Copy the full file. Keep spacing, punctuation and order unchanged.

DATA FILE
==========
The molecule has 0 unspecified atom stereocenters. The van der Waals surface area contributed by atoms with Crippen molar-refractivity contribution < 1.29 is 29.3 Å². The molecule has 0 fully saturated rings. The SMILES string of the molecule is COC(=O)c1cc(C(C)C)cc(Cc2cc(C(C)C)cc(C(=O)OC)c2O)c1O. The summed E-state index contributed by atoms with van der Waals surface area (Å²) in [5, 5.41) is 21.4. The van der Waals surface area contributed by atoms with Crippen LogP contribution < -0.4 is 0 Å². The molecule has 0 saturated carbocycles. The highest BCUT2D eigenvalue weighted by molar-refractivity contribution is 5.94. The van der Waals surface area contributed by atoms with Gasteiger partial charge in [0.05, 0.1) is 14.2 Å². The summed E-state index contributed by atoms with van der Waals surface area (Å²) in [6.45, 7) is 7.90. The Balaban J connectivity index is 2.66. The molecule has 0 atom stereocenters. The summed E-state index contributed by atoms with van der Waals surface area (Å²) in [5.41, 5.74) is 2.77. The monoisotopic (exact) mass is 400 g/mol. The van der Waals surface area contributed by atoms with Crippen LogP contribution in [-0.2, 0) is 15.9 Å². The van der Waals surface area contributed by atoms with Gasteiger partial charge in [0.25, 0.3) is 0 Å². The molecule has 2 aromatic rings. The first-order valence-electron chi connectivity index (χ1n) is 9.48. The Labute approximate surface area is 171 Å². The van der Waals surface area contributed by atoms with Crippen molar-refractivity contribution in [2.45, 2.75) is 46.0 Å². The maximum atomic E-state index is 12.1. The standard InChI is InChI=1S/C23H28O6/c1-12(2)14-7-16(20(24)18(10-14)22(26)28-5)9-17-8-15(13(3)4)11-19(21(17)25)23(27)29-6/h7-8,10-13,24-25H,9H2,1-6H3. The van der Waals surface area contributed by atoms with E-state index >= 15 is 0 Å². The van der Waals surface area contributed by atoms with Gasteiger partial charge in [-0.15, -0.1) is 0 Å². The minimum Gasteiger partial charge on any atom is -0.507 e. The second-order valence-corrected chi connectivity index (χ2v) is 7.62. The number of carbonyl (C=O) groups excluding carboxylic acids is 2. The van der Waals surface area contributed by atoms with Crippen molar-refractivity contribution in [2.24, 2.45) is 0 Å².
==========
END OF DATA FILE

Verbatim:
The molecule has 0 unspecified atom stereocenters. The van der Waals surface area contributed by atoms with Crippen molar-refractivity contribution < 1.29 is 29.3 Å². The molecule has 0 fully saturated rings. The SMILES string of the molecule is COC(=O)c1cc(C(C)C)cc(Cc2cc(C(C)C)cc(C(=O)OC)c2O)c1O. The summed E-state index contributed by atoms with van der Waals surface area (Å²) in [5, 5.41) is 21.4. The van der Waals surface area contributed by atoms with Crippen LogP contribution < -0.4 is 0 Å². The molecule has 0 saturated carbocycles. The highest BCUT2D eigenvalue weighted by molar-refractivity contribution is 5.94. The van der Waals surface area contributed by atoms with Gasteiger partial charge in [0.05, 0.1) is 14.2 Å². The summed E-state index contributed by atoms with van der Waals surface area (Å²) in [6.45, 7) is 7.90. The Balaban J connectivity index is 2.66. The molecule has 0 atom stereocenters. The summed E-state index contributed by atoms with van der Waals surface area (Å²) in [5.41, 5.74) is 2.77. The monoisotopic (exact) mass is 400 g/mol. The van der Waals surface area contributed by atoms with Crippen LogP contribution in [-0.2, 0) is 15.9 Å². The van der Waals surface area contributed by atoms with Gasteiger partial charge in [0.25, 0.3) is 0 Å². The molecule has 2 aromatic rings. The first-order valence-electron chi connectivity index (χ1n) is 9.48. The Labute approximate surface area is 171 Å². The van der Waals surface area contributed by atoms with Crippen molar-refractivity contribution in [2.45, 2.75) is 46.0 Å². The maximum atomic E-state index is 12.1. The standard InChI is InChI=1S/C23H28O6/c1-12(2)14-7-16(20(24)18(10-14)22(26)28-5)9-17-8-15(13(3)4)11-19(21(17)25)23(27)29-6/h7-8,10-13,24-25H,9H2,1-6H3. The van der Waals surface area contributed by atoms with E-state index >= 15 is 0 Å². The van der Waals surface area contributed by atoms with Gasteiger partial charge in [-0.15, -0.1) is 0 Å². The minimum Gasteiger partial charge on any atom is -0.507 e. The second-order valence-corrected chi connectivity index (χ2v) is 7.62. The number of carbonyl (C=O) groups excluding carboxylic acids is 2. The van der Waals surface area contributed by atoms with Crippen molar-refractivity contribution in [2.24, 2.45) is 0 Å².